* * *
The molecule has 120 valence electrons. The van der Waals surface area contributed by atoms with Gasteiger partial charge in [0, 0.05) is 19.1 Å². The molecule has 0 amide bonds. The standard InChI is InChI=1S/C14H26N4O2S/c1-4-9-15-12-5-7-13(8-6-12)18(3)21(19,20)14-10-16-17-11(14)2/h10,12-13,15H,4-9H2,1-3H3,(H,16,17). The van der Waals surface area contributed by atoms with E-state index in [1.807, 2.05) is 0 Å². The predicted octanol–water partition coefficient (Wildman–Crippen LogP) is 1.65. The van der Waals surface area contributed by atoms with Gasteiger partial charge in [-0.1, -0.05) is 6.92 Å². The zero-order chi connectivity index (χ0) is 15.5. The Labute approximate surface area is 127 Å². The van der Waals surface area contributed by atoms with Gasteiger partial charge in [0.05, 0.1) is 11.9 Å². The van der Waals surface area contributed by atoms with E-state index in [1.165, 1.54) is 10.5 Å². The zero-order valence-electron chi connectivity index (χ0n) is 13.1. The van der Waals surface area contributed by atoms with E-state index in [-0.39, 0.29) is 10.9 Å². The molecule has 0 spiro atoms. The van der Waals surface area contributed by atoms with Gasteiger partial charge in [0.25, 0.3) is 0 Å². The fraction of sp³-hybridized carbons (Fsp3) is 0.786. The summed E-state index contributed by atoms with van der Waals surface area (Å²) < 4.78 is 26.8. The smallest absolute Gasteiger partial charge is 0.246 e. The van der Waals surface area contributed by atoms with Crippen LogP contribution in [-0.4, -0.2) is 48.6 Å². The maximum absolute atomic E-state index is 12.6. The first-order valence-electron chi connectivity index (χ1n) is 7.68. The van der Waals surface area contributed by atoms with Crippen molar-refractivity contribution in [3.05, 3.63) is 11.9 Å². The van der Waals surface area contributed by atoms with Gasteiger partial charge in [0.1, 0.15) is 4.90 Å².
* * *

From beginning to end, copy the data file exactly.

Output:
The molecule has 120 valence electrons. The van der Waals surface area contributed by atoms with Gasteiger partial charge in [0, 0.05) is 19.1 Å². The molecule has 0 amide bonds. The standard InChI is InChI=1S/C14H26N4O2S/c1-4-9-15-12-5-7-13(8-6-12)18(3)21(19,20)14-10-16-17-11(14)2/h10,12-13,15H,4-9H2,1-3H3,(H,16,17). The van der Waals surface area contributed by atoms with E-state index in [1.807, 2.05) is 0 Å². The predicted octanol–water partition coefficient (Wildman–Crippen LogP) is 1.65. The van der Waals surface area contributed by atoms with Gasteiger partial charge in [-0.1, -0.05) is 6.92 Å². The zero-order chi connectivity index (χ0) is 15.5. The Labute approximate surface area is 127 Å². The van der Waals surface area contributed by atoms with Gasteiger partial charge in [0.05, 0.1) is 11.9 Å². The van der Waals surface area contributed by atoms with E-state index in [1.165, 1.54) is 10.5 Å². The zero-order valence-electron chi connectivity index (χ0n) is 13.1. The van der Waals surface area contributed by atoms with E-state index in [-0.39, 0.29) is 10.9 Å². The molecule has 0 spiro atoms. The van der Waals surface area contributed by atoms with Gasteiger partial charge in [0.25, 0.3) is 0 Å². The fraction of sp³-hybridized carbons (Fsp3) is 0.786. The summed E-state index contributed by atoms with van der Waals surface area (Å²) < 4.78 is 26.8. The smallest absolute Gasteiger partial charge is 0.246 e. The van der Waals surface area contributed by atoms with Crippen LogP contribution in [-0.4, -0.2) is 48.6 Å². The maximum absolute atomic E-state index is 12.6. The first-order valence-electron chi connectivity index (χ1n) is 7.68. The van der Waals surface area contributed by atoms with Crippen molar-refractivity contribution in [3.05, 3.63) is 11.9 Å². The van der Waals surface area contributed by atoms with Gasteiger partial charge in [0.1, 0.15) is 4.90 Å².